But neither are those living "good lives" any better. The student writer says that these people "believe in Christ," but they do not "go to church." Such behavior also constitutes a rejection of Jesus. Many have never been taught correctly about the church, and they therefore assume that righteous living is better than (or a substitute for) church attendance.

The facts are, however, these:

1. Jesus built the church (Matt 16:18-19).

2. Jesus died for the church (Acts 20:28).

3. When people obey the Gospel (are baptized for the forgiveness of their sins, Acts 2:38, 41), Jesus adds them to this body of believers (Acts 2:47).

4. Jesus is the Head over the church He established (Eph. 1:22-23; Col. 1:18).

5. Jesus bought, built, adds the saved to, and is Head over only one body (Eph. 4:4-6). (The New Testament does not authorize any man-made denominations.)

6. Jesus designed His church as a body, whose members interact with one another (1 Cor. 12:25-27).

7. Christ's spiritual body functions properly when each part does its share of the Divinely-appointed work (Eph. 4:16).

8. The church is commanded not to forsake the assembling of ourselves together (Heb. 10:25).

9. Church members are commanded to speak, teach, and admonish one another in psalms, hymns, and spiritual songs (Eph. 5:19; Col. 3:16), exhort one another (Heb. 3:13), and build one another up in the most holy faith (Jude 20). In fact, the New Testament lists thirty ways in which Christians are to interact, none of which can be accomplished in isolation.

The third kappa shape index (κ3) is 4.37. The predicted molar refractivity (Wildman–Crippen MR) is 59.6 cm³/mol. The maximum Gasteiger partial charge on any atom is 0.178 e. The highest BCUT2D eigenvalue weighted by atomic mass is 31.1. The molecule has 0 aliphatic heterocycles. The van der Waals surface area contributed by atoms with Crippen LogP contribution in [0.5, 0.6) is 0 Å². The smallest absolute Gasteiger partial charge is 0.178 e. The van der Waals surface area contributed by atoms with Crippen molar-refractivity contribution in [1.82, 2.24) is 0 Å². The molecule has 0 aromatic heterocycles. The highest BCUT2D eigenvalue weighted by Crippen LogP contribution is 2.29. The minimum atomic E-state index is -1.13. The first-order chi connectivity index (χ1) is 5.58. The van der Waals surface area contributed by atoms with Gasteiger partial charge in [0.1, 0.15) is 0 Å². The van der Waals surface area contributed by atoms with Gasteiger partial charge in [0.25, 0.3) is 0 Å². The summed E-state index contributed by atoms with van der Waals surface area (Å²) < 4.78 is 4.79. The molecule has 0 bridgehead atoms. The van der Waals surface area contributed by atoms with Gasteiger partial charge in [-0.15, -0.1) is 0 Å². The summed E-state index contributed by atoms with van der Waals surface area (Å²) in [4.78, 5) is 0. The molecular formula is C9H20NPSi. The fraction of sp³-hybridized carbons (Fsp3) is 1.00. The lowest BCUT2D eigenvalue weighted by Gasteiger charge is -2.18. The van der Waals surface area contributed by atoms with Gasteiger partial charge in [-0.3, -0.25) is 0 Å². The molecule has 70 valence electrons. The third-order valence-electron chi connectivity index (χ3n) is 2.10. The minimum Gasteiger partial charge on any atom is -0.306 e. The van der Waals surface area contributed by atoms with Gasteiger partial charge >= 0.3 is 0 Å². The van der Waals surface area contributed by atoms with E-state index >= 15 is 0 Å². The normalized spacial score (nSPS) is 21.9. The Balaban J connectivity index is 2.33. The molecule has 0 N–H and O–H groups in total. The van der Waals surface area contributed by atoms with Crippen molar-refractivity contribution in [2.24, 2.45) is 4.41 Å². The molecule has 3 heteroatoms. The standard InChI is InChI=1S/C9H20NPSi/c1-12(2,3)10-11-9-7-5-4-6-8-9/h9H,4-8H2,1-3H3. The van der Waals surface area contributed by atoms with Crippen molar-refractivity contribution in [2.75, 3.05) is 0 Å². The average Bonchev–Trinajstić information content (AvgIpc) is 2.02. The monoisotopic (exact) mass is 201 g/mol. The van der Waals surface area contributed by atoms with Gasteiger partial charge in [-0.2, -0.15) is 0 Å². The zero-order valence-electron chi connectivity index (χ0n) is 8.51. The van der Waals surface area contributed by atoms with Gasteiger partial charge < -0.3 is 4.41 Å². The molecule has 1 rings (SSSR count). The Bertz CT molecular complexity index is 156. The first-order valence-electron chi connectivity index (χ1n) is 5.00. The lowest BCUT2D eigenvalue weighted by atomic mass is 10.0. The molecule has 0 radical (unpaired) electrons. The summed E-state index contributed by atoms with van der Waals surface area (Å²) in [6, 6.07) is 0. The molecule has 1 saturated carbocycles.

10. Jesus is going to save ONLY those in the church, those who are part of His body (Eph. 5:23).

In other words, although people may say they believe in Jesus, if they are unwilling to do what He taught in all things (not just morality, but in being an active part of His body), they are lost. Those who choose to ignore His will for any reason (whether it be failing to worship, as we are commanded, or whether it be engaging in things the Bible defines as immoral) have a rude awakening to face--for Jesus will tell them, "I never knew you; depart from Me, you who practice lawlessness" (Matt. 7:21-23). Those who want salvation must do the will of Jesus--not their own. Jesus designed the church to be subject to Him (Eph. 5:24). True believers hear His voice and follow Him (John 10:27-29).

*Send comments or questions concerning this article to Gary Summers. Please refer to this article as: "WHAT DOES IT MEAN TO BE A CHRISTIAN?" (06/16/02)."